Sedation dentistry is all about being good to yourself. If you have anxiety or embarrassment over dental visits, be kind to yourself by getting treatment at an office that practices sedation dentistry. Here, the staff will provide you with prescriptions or in-office anesthesia. Their aim is to either calm you down significantly or put you to sleep during procedures so your anxiety disappears.
Being good to yourself before and after undergoing sedation at the dentist's office is the key to a successful sedation outcome. Here's what you should know:
Before: prior to your procedure, be completely honest with dental staff.
You must tell your dentist or oral surgeon about all of your health issues, allergies, and current medications to be completely safe. Sedation medicines will work differently depending on the patient, so the more your dentist knows about your unique physical situation, the better they can tailor a successful plan to reduce your fear and pain.
You may be prescribed a pre-visit anti-anxiety medication that you are to take before coming into the dental office for treatment. Some of these drugs will not work when you're taking other medicines. If this is the case with your prescriptions, you may have to adjust your medications in order for the sedation meds to work, or you may have to seek another solution such as IV medication in the office.
If you have a condition such as MS, heart disease, or lung disease, you may not be the best candidate for in-office IV sedation with nitrous oxide. This drug can depress breathing, so it poses a hazard to those whose breathing may already be compromised. Pregnancy, allergies, and other physical issues may also restrict the types of drugs your dentist may administer to you safely. Be honest and clear with your dentist about your health to protect yourself.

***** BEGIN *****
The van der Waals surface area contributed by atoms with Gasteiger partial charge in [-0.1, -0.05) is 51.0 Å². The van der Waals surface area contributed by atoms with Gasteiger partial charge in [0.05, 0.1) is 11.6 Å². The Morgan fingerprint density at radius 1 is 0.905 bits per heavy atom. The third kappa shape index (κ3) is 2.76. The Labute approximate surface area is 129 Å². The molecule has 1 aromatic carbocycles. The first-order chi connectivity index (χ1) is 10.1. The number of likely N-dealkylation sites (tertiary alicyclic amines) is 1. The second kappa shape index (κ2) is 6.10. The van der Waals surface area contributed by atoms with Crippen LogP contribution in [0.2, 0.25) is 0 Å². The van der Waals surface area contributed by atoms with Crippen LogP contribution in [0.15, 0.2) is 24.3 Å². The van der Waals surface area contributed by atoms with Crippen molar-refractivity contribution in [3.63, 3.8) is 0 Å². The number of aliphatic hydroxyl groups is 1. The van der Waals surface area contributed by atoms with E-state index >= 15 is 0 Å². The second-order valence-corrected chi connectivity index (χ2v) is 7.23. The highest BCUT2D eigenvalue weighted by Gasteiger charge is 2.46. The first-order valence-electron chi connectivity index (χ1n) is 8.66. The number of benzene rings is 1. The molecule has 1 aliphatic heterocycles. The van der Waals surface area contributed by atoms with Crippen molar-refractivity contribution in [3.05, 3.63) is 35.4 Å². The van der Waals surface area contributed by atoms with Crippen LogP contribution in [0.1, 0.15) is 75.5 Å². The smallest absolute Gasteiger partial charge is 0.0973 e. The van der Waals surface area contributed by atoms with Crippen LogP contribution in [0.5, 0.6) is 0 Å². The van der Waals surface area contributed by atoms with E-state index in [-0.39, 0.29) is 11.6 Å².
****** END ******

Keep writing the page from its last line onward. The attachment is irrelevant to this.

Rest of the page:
After: enlist a loved one's help for a short while after dental sedation.
You'll definitely need transportation from the dentist's office if you plan to be sedated during your procedure. Some of the drugs that dentists use have short-lived after effects, but some drugs won't wear off for many hours. You won't be a safe driver under their influence.
You'd be smart to enlist a helper for a day or so after your dental procedure. Even though you should be able to get up and about the day after most oral surgeries, the drugs and the procedures may leave you feeling dizzy, weak, or slightly disoriented. You also may be in a moderate degree of pain depending on how extensive your treatment was.
Having a friend or family member close by to monitor you will ensure you take your antibiotics and pain medicines as directed. They will help you read and understand your after-care instructions. Your helper can also assist with household tasks, pet care, and fielding phone calls while you and your mouth heal. Be good to yourself and ask for post-dental-treatment help if you know you'll need it.
Your dentist wants you to feel safe, comfortable, and free from pain while you're in their office. Help them take care of you by taking good care of yourself before and after your dental visit.Share